But to me, the most terrible, the worse fail was the operational one. The French President Holande said “the country is proud of the forces of law and order”. Well, I think there’s very little to be proud of. The forces of law and order have failed miserably all along the way.

The intelligence services have failed. They were tracking the murderers, who were convicted criminals with known extremists ties, and have failed to prevent them from committing the attacks. Why bother have ‘intelligence’ services, why pay them and severe personal freedoms and privacy, if they can’t stop (known!) terrorists before they strike?

The French police has failed to protect Charlie Hebdo and the Jewish community. Despite warnings and previous attacks, the protection was appallingly insufficient. The murderers have basically done as they pleased.

The police officers responding to the various incidents have failed when called upon, getting themselves killed in the process. I can understand how a lone guard at the Charlie Hebdo offices can be overwhelmed by armed terrorists. But how and why the officers responding to the shooting have, instead of taking the shooters out or at least pinning them down until the arrival of more heavily armed units, have allowed them to escape? Why a day after the attack, a known associate of the Kouachi’s shoots and kills a police officer and is able to escape from the scene, in a city literally flooded with security services? Not only was he able to escape, but was also able to take hostages, killing several of them in the process! You’d think that a Jewish supermarket would be heavily guarded a day after the attack on Charlie Hebdo. Adding insult to injury, his girlfriend and accomplice seems to have escaped police and reportedly fled to Syria, where she no doubt will become some sort of celebrity. Furthermore, as the Kouachi’s have taken a hostage of their own, the security forces were unable to prevent the hostage-takers from communicating with each other, making a laughing stock of the efforts of the police negotiators.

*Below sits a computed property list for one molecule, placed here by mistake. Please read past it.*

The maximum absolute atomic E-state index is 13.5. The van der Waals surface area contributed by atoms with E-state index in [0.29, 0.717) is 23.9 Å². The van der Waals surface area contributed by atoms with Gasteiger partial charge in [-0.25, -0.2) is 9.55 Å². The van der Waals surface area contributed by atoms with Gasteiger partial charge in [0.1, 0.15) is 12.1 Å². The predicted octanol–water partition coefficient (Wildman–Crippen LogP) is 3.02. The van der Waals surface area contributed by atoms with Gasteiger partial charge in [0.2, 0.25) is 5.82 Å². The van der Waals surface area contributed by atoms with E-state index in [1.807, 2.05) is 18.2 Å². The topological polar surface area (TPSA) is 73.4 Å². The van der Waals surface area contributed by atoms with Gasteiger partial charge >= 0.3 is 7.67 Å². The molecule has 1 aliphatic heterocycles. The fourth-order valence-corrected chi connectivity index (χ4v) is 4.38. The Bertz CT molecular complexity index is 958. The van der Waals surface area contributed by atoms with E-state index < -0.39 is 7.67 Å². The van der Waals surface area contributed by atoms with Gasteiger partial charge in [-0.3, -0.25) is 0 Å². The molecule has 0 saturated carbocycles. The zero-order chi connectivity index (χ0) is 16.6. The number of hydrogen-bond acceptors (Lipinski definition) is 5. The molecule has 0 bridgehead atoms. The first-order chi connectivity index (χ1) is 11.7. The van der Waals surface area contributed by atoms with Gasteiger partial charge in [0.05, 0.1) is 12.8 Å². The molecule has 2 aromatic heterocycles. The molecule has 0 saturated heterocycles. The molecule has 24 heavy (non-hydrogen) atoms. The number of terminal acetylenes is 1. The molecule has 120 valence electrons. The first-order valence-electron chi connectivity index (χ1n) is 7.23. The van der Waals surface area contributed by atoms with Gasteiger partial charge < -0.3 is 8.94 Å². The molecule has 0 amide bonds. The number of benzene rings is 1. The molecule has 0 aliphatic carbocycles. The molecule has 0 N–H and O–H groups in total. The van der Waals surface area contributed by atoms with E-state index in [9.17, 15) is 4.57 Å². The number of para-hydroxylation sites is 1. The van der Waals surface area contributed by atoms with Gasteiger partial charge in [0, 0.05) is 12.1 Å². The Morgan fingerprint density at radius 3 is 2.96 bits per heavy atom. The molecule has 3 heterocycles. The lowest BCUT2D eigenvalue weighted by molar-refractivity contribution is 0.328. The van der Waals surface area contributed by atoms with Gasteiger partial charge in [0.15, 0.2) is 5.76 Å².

About the only thing we can find comfort in, is that the terrorists have failed, too. Yes, they killed several people and frightened many. But if they intended to stop the spread of cartoons depicting the Prophet, they’ve reached the exact opposite. If they intended to reduce the suffering of Muslims, they failed. Because it is Muslims that suffer the most of the hands of fanatics and of the consequences of their actions. If they intended to reach paradise by dying as martyrs, they failed, too. Because if your god is insulted by pictures, but is celebrated by murder – you are worshipping the devil. And your reward will be eternal suffering, because the devil is not known for being good in rewards, even to those who worship him.